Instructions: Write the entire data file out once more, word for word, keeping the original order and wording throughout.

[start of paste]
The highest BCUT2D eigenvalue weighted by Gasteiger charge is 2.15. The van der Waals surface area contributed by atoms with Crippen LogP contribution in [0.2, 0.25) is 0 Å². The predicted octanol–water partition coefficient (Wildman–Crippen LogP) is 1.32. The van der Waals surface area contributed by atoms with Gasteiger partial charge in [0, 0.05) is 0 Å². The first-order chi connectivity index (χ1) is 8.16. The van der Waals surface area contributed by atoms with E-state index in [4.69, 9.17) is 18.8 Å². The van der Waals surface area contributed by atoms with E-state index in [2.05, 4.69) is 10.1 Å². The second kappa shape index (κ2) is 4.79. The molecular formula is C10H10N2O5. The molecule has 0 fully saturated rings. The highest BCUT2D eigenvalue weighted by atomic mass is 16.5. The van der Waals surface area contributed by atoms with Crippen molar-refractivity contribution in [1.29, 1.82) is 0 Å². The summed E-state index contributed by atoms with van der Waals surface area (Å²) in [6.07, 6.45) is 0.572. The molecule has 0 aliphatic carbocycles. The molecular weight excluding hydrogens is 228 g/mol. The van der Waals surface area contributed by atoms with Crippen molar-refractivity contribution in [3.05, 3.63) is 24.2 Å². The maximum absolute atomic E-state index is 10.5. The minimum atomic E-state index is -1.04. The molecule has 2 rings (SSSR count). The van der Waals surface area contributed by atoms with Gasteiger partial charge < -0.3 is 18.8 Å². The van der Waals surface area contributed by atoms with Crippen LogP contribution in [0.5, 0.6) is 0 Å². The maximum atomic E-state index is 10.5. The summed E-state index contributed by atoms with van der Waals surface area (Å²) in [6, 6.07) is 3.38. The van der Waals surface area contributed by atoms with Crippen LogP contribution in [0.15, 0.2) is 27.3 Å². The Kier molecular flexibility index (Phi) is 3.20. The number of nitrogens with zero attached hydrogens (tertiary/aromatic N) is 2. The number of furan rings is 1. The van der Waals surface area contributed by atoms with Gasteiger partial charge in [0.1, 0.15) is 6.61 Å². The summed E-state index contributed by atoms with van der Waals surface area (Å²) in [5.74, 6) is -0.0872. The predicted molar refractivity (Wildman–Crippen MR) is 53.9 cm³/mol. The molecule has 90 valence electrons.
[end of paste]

The highest BCUT2D eigenvalue weighted by Gasteiger charge is 2.15. The van der Waals surface area contributed by atoms with Crippen LogP contribution in [0.2, 0.25) is 0 Å². The predicted octanol–water partition coefficient (Wildman–Crippen LogP) is 1.32. The van der Waals surface area contributed by atoms with Gasteiger partial charge in [0, 0.05) is 0 Å². The first-order chi connectivity index (χ1) is 8.16. The van der Waals surface area contributed by atoms with E-state index in [4.69, 9.17) is 18.8 Å². The van der Waals surface area contributed by atoms with E-state index in [2.05, 4.69) is 10.1 Å². The second kappa shape index (κ2) is 4.79. The molecular formula is C10H10N2O5. The molecule has 0 fully saturated rings. The highest BCUT2D eigenvalue weighted by atomic mass is 16.5. The van der Waals surface area contributed by atoms with Crippen molar-refractivity contribution in [1.29, 1.82) is 0 Å². The summed E-state index contributed by atoms with van der Waals surface area (Å²) in [6.07, 6.45) is 0.572. The molecule has 0 aliphatic carbocycles. The molecular weight excluding hydrogens is 228 g/mol. The van der Waals surface area contributed by atoms with Crippen molar-refractivity contribution in [3.05, 3.63) is 24.2 Å². The maximum absolute atomic E-state index is 10.5. The minimum atomic E-state index is -1.04. The molecule has 2 rings (SSSR count). The van der Waals surface area contributed by atoms with Gasteiger partial charge < -0.3 is 18.8 Å². The van der Waals surface area contributed by atoms with Crippen LogP contribution in [0.5, 0.6) is 0 Å². The maximum atomic E-state index is 10.5. The summed E-state index contributed by atoms with van der Waals surface area (Å²) in [6, 6.07) is 3.38. The van der Waals surface area contributed by atoms with Crippen LogP contribution in [0.15, 0.2) is 27.3 Å². The Kier molecular flexibility index (Phi) is 3.20. The number of nitrogens with zero attached hydrogens (tertiary/aromatic N) is 2. The number of furan rings is 1. The van der Waals surface area contributed by atoms with Gasteiger partial charge in [0.1, 0.15) is 6.61 Å². The summed E-state index contributed by atoms with van der Waals surface area (Å²) in [5.74, 6) is -0.0872. The predicted molar refractivity (Wildman–Crippen MR) is 53.9 cm³/mol. The molecule has 90 valence electrons.